Archives for the month of: September, 2010

Art of Ideas, hosted this year by artist, writer and TV broadcaster Matthew Collings, is a project instigated by Arts Council England West Midlands, led by Arts & Business, that will be a four-day event focusing on the cultural life of Birmingham, specifically the idea of contemporary art collecting, collections and collectors.

The event, taking place between November 11 and 14, includes a four-day curated group exhibition at Waterhall Gallery in Birmingham Museum and Art Gallery and will showcase artists from the West Midlands region including Hurvin Anderson, Richard Billingham, Graham Chorlton, Faye Claridge, Ravi Deepres, Tessa Farmer, Brian Griffin, Roger Hiorns, Harminder Singh Judge, Chris Keenan, Karin Kihlberg / Reuben Henry, David Miller, Sally Payen, Juneau Projects, David Rowan, Elizabeth Rowe, George Shaw, Toby de Silva, Gillian Wearing, Stuart Whipps.

The exhibition, which will have the theme of ‘the Witching Hour’ will feature photography, painting, sculpture, printmaking, film, animation and installation. It will explore darkness and the uncanny in the work of more than 20 artists from, or based in, Birmingham and the West Midlands.


a preview of some paintings for Grief and Oblivion at Trove Birmingham coming soon…

‘If there is no mystery then there is no ‘poetry’, the quality I value above all else in art. What do I mean by ‘poetry’? It is to a painting what life is to man (and woman). But don’t ask me to define it; it is something that each artist has to struggle to discover for themselves through there own intuition. For me it is a matter of harmony, of rapports, of rhythm and – most important for my own work – of ‘metamorphosis’. When life becomes a perpetual revelation, ‘That is true poetry’.

George Braque talking to John Richardson  from ‘Braque the late works’ 1997

And what he saw there was a pattern, he was to explain, a pattern forged by the creative ‘look’ that artists posses as they scan the chaotic rubble of ordinary appearances and, through an extraordinary act of selective seeing, manage to extract a series of intervals, of harmonic relationships between darks and lights, an intuition of that organic intermeshing to which could be affixed the term unity.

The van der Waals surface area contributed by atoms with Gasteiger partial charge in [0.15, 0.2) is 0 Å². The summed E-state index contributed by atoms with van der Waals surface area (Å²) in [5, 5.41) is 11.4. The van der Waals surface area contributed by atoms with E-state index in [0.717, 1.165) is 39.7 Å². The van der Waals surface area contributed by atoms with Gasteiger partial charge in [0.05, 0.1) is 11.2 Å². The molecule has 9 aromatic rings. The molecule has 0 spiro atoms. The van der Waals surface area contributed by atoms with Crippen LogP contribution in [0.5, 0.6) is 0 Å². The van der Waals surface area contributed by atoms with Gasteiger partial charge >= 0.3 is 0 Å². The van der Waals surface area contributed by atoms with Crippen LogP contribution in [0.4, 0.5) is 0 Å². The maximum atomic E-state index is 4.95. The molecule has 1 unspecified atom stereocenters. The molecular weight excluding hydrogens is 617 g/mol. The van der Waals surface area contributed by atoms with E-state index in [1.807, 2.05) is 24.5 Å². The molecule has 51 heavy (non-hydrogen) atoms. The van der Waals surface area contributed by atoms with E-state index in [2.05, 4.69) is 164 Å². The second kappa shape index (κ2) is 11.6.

Rosalind E Krauss    The Optical Unconscious

… the object of a sublime, as a ‘here and now’.  Newman can certainly not have been thinking of the ‘present instant’, the one that tries to hold itself between the future and the past, and gets devoured by them. This now is one of the temporal ‘ecstasies’… according to a line of thought that has attempted to constitute time on the basis of consciousness. Newman’s now which is no more than now is a stranger to consciousness and cannot be constituted by it. Rather it is what dismantles consciousness, what deposes consciousness, it is what consciousness cannot formulate, and even what consciousness forgets in order to constitute itself.

What we do not manage to formulate is that something happens. Or rather more simply, thats it happens. Not a major event in the media sense, not even a small event. Just an occurrence.

Jean-Francois Lyotard   ‘The Inhuman’

I’ve been invited to make new work for ‘The Witching Hour’ in the Waterhall of Birmingham Museum and Art Gallery for this november as part of the Art of Ideas. Beautiful venue for painting! The curators are Matt Price, Mathew Collings and Nicola Shipley.


The here and now, the stretches of time, the places, the lives and the I present themselves as fissured, or rather, fissure continually. The field of reality, discourse included, fissures in its entirety, like a struck glass…

No longer will there be night and day… Henceforth it is fissured day and fissured night. And it is in the minuscule chink of this fissure that the stilus is styled, in the precarious, reciprocal balance of enigma and demonstration.

Jean-Francois Lyotard   The Confession of Augustine